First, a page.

Phantom Of The Kill’s Characters Keep It Compelling


IMG_0872 Last time I talked about Phantom of the Kill, I went over how similar the game is to Fire Emblem. Which, again, isn’t a bad thing. You’d be right to go ahead and call it a copycat, but it’s a well executed one. Especially since it does a number of things right, in relation to characters, that keeps you coming back to the game.


It isn’t that Phantom of the Kill’s characters are especially endearing. As you proceed through the main campaign, some people’s personalities will stand out in the story segments before specific battles. But in general, your army is more focused on appearances. Friendships don’t result in support conversations. Characters don’t have detailed profiles that tell you about themselves, their histories, and their personalities. All you know is that someone looks good, belongs to a cool class, and has pretty decent stats. Or hopefully has decent stats.


That’s part of what makes Phantom of the Kill endearing. When you randomly recruit characters with either Lazuli or Mana, you never know who’ll you get. I have two versions of the female Naegling, at different gold star levels, and they’re different classes. Knowing you can have the same person, who’s pretty darn cute might I add, but with different abilities, allows a luxury of choice that Fire Emblem doesn’t afford. It’s getting an opportunity to use someone who’d otherwise be useless to you.


IMG_0943 Especially since you can consume other warriors to power up the ones you’d like. Every character has between one and four stats associated with him or her. If you save up and fuse five at once with a character you like, you can spend a certain amount of Zenny, the in-game cash, and increase the success rate of the fusion. Fusing the exact same character with one you like will even break his or her limits, allowing the max level to increase before an evolution is needed. Not only does this make a character you like and are likely to use stronger, but it can help make them powerful enough to stand strong in later campaign levels while they are at a lower level. Once time, after fusing my Amenonuhoko with a copy of herself, she increased her Limit Break and improved her Self-Healing skill that would slightly recover her health at the beginning of a turn if no allies were within three spots of her.


Evolutions are also possible. If you get specific materials, imp and sprite characters found in daily Event Quests, and max out certain characters’ levels, it’s possible to evolve them into a better form of themselves. They’ll have an improved class, better stats, and their star rating will increase as a visual indication of their prowess. It’s basically Fire Emblem’s reclassing mechanic, but with more battling needed to acquire those extra materials.


IMG_0947 You may have some that can’t evolve, but could reincarnate. This allows you to keep all bonus stats and skills the character may have acquired, while resetting them to level one to begin leveling them up again. It’s handy for characters that may have hit a level limit and you enjoy using, but aren’t getting anything out of further fights.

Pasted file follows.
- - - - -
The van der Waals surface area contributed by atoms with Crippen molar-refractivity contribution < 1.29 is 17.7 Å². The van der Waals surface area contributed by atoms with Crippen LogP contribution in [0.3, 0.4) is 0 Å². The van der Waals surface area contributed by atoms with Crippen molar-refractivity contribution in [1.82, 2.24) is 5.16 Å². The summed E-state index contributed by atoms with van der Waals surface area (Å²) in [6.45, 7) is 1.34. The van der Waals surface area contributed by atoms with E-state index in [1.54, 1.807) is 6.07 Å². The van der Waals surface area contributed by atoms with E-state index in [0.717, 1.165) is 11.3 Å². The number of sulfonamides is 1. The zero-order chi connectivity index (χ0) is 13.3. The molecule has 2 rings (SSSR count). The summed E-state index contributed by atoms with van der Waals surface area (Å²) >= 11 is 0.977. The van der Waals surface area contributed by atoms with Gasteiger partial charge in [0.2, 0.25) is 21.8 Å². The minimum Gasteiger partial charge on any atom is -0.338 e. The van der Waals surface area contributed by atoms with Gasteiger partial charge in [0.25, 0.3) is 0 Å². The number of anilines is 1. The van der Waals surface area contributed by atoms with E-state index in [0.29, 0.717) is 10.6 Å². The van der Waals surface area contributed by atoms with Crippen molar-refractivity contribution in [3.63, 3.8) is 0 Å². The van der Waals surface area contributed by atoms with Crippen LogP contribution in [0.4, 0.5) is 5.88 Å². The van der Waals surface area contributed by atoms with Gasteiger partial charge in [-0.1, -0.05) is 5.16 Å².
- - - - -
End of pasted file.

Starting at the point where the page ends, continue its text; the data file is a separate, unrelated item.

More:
But maybe the best thing about Phantom of the Kill is the way it incentivizes a diverse army. Before each campaign map, there’s a list of three Missions you can view for that stage. The persistent reward is one Lazuli for beating the battle without any of your characters dying. There’s also a constant Zenny or Mana Point reward for clearing the fight within a certain number of turns. But, as time passes, the game will try to get you to win with specific units. Section 2, Stage 8 kicks it off by offering 500 Mana Points if you don’t have any bow users in your army for that fight. From there on out, many stages offer one of these missions, sometimes asking you to forgo mounted units or healers, and even restricting the number of total characters you’re bringing in.


IMG_0949 It really helps provide more of a purpose for grinding, which you’re going to have to do anyway to keep newly acquired units on par with your favorites and to level up ones you’ve chosen to evolve or reincarnate. You’re going to go back to early campaign levels in Phantom of the Kill. It’s unavoidable. Some are really great for leveling up new units, since you know exactly what kind of challenge you’ll be facing. Knowing there’s something else still to do there makes it less tedious.


In a way, it’s funny. Phantom of the Kill is a very character-driven game, though your army may not even contain the characters you’re seeing in the campaign. The people you know and love are adored for their beauty and battle prowess long before you might ever get to know them as people. But, that doesn’t keep it from being any less engaging. Maybe it even makes the game more pure, because abilities are what really end up mattering most in this game, as you play.


Phantom of the Kill is immediately available for Android and Apple iOS devices.

Jenni Lada
About The Author
Jenni is Editor-in-Chief at Siliconera and has been playing games since getting access to her parents' Intellivision as a toddler. She continues to play on every possible platform and loves all of the systems she owns. (These include a PS4, Switch, Xbox One, WonderSwan Color and even a Vectrex!) You may have also seen her work at GamerTell, Cheat Code Central, Michibiku and PlayStation LifeStyle.